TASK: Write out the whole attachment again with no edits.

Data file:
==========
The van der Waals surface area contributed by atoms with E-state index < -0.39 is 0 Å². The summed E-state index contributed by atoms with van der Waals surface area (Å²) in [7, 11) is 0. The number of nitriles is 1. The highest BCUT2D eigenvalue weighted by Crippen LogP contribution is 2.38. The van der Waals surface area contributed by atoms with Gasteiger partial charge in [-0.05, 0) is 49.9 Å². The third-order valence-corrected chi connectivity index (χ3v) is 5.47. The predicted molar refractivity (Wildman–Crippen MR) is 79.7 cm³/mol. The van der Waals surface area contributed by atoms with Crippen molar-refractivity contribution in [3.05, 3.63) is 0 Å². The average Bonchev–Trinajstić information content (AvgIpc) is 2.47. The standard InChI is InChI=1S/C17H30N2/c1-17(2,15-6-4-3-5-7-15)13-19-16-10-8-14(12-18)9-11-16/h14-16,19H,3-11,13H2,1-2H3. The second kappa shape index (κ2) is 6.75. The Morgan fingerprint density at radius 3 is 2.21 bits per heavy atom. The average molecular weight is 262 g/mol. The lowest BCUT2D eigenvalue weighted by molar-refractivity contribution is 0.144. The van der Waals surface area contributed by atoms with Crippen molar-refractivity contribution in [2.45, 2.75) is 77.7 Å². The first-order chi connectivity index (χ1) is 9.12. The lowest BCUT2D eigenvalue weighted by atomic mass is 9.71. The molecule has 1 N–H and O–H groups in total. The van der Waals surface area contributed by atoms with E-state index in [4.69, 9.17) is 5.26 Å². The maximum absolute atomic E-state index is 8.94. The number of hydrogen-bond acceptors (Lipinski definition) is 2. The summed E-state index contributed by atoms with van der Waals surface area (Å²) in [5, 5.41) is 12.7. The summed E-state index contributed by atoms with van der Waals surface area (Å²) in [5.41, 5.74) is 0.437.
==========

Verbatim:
The van der Waals surface area contributed by atoms with E-state index < -0.39 is 0 Å². The summed E-state index contributed by atoms with van der Waals surface area (Å²) in [7, 11) is 0. The number of nitriles is 1. The highest BCUT2D eigenvalue weighted by Crippen LogP contribution is 2.38. The van der Waals surface area contributed by atoms with Gasteiger partial charge in [-0.05, 0) is 49.9 Å². The third-order valence-corrected chi connectivity index (χ3v) is 5.47. The predicted molar refractivity (Wildman–Crippen MR) is 79.7 cm³/mol. The van der Waals surface area contributed by atoms with Crippen molar-refractivity contribution in [3.05, 3.63) is 0 Å². The average Bonchev–Trinajstić information content (AvgIpc) is 2.47. The standard InChI is InChI=1S/C17H30N2/c1-17(2,15-6-4-3-5-7-15)13-19-16-10-8-14(12-18)9-11-16/h14-16,19H,3-11,13H2,1-2H3. The second kappa shape index (κ2) is 6.75. The Morgan fingerprint density at radius 3 is 2.21 bits per heavy atom. The average molecular weight is 262 g/mol. The lowest BCUT2D eigenvalue weighted by molar-refractivity contribution is 0.144. The van der Waals surface area contributed by atoms with Crippen molar-refractivity contribution in [2.45, 2.75) is 77.7 Å². The first-order chi connectivity index (χ1) is 9.12. The lowest BCUT2D eigenvalue weighted by atomic mass is 9.71. The molecule has 1 N–H and O–H groups in total. The van der Waals surface area contributed by atoms with E-state index in [4.69, 9.17) is 5.26 Å². The maximum absolute atomic E-state index is 8.94. The number of hydrogen-bond acceptors (Lipinski definition) is 2. The summed E-state index contributed by atoms with van der Waals surface area (Å²) in [5, 5.41) is 12.7. The summed E-state index contributed by atoms with van der Waals surface area (Å²) in [5.41, 5.74) is 0.437.